Even if you’re not an experienced baker, you can make soft, buttery dinner rolls in only an hour. This recipe for easy yeast rolls for beginners won’t leave you feeling intimated or worried. The easy to follow steps will give you light and fluffy yeast rolls every time.
why you’ll love this one hour dinner rolls recipe
These homemade dinner rolls are so easy, they don’t have to reserved for a special holiday like Thanksgiving, Christmas, or Easter.
They’re so simple, you can easily make them for a family weeknight dinner. If you love your grandma’s homemade yeast rolls, you can make them all on your own!
This recipe is perfect for beginners because:
- This recipe isn’t overly complicated or confusing. With straight forward instructions, you can feel confident you’re doing the right step at the right time.
- You can start right away without needing to make or feed any “starter.”
- It only takes 1 hour from start to finish. This isn’t a bread recipe that takes days or hours.
- The entire recipe is only 6, easy to find ingredients. No weird ingredients or a long list you have to sort through.
- This yeast roll recipe has no egg wash and just browns using a quick broil at the end.
Ingredients for this old fashioned yeast rolls recipe
- warm water – you’ll need the warm water to activate the yeast. The temperature will depend on your specific yeast. Most need around 115ºF.
- yeast – We aren’t using instant dry yeast in this recipe, but you can. I prefer to use active dry yeast. The reason I prefer active dry yeast is because you can see if it’s still fresh when you activate it. Rather than learning after you’ve made your roll dough.
- granulated sugar – You’ll use the granulated sugar with the yeast to help feed it and sweeten the rolls.
- butter – you can use either salted butter or unsalted butter in this recipe. Whatever you have on hand! You’ll need both softened butter and melted butter to brush on them for this.
- coarse kosher or sea salt – I always recommend coarse kosher or sea salt in recipes. Especially for this one since you’re going to be sprinkling it on at the end. Those crispy, crunchy little pieces of salt help you have the best little rolls ever.
- all-purpose flour – There’s no special flour needed here! We’re just using some standard all-purpose flour in this recipe.
Equipment to make homemade yeast rolls
While you don’t have to use an electric stand mixer for this old fashioned sweet yeast rolls recipe, it will make it significantly easier.
If you don’t have a stand mixer, you can make this recipe in a large mixing bowl using a wooden spoon and your hands. You will need to knead the dough by hand for the full 2 minutes.
How to make yeast rolls
Add the yeast and sugar to warm water and allow the yeast to bloom. This will take about 5 minutes.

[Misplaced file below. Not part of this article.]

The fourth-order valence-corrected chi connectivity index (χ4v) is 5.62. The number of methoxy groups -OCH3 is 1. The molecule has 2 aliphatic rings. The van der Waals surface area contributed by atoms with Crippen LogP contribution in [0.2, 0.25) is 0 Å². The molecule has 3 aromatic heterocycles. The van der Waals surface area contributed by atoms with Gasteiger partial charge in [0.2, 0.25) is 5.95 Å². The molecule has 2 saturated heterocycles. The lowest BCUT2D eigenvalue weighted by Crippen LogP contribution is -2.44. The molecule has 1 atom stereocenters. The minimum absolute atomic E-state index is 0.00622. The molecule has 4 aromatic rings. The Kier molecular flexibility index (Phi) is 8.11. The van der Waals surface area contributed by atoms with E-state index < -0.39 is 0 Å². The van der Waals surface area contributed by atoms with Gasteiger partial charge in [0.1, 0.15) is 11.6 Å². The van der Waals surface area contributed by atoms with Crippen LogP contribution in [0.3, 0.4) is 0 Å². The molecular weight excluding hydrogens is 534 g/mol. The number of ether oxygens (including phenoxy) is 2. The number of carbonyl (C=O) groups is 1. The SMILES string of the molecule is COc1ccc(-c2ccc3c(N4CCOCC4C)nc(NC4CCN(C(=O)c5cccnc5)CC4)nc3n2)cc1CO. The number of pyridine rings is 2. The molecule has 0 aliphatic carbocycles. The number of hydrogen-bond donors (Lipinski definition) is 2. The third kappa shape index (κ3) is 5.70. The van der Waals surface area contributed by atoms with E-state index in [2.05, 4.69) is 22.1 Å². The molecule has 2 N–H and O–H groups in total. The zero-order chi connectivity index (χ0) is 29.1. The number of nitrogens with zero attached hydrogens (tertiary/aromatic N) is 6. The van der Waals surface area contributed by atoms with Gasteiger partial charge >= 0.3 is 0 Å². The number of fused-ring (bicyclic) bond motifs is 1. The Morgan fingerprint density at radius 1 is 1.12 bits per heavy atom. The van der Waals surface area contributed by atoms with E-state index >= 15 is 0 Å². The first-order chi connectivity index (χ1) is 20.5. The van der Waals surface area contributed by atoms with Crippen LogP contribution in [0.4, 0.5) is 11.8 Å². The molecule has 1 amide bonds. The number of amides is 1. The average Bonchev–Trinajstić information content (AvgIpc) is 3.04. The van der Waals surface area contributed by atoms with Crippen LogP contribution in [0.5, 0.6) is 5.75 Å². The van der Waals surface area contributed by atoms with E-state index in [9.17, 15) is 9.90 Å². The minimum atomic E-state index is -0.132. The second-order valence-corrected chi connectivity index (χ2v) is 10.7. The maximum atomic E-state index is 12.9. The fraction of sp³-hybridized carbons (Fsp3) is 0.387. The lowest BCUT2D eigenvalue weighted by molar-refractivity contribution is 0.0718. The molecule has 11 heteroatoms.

You’ll know it’s blooming when you see little puffs of expanded yeast float to the top and it gets nice and foamy.
Add the softened butter, salt, and 3 cups of flour to the bowl. Turn the mixer on medium speed and mix the ingredients until they are combined. Add in the remaining flour a little at a time just until the dough is only slightly sticky.
Knead the dough for 2 minutes on low speed until the dough is smooth.
Cover the bowl with plastic wrap or a tea towel. Let it rise in a warm place for 20 minutes.
Preheat the oven to 400ºF while the dough rises. Spray a 9×13 baking dish with nonstick spray.
Remove the cover on the bowl and punch down the dough. Divide the dough into 20 equal pieces.
Roll each piece of dough into a smooth ball and place them in the pan. You want to stretch the top of the ball and pinch the bottom together so that there is a smooth top.
Brush them with melted butter and let them rise an additional 15 minutes.
Place them in the oven, uncovered for 13 minutes. Turn on the broiler and broil them for 1 minute to get the golden brown tops.
Remove the rolls from the oven and brush them with butter. Sprinkle the tops with coarse salt and enjoy!
tips and tricks for easy dinner rolls
Making old fashioned yeast rolls can feel overwhelming, but we’ll address some of the common hiccups you might face.
Dough not rising for rolls
There are a few possible causes for this. There are several possible reasons for the yeast not working.
One reason could be that it is expired or stored incorrectly. Another reason could be that the water temperature is wrong. Additionally, the dough may not have had enough time to rise in a warm place.
To avoid these, be sure to check the expiration date of your yeast. Believe it or not, when you buy yeast in the packets of 3, sometimes one will be inactive while the others are fine.
This is why I highly recommend sticking with active dry yeast rather than instant. You’re able to tell from the beginning if your yeast is good.
Be sure your water is within the recommended temperature range of your yeast. Allow the dough enough time to rise in a warm environment. Sometimes I stick mine in the microwave (turned off) so that there’s no draft.
Dough is too sticky or too dry
This could be because of incorrect measurements of flour or liquid. It could even be because of the humidity in your kitchen.
To fix this, adjust the flour or liquid as needed. Be slow and gradually add in more flour if the dough is sticky or a bit more liquid if it’s too dry.
Tough or dense rolls
You can end up with tough or dense rolls if you overmix them or if you don’t give it enough time to rise. While it can be hard to remain patient, be sure the dough has enough time to rise and double its size.
Unevenly shaped rolls
While the rolls don’t all have to be exactly the same size, they do need to be roughly the same size.
Be sure to pay attention when dividing the dough and practice shaping them. This will help them bake evenly.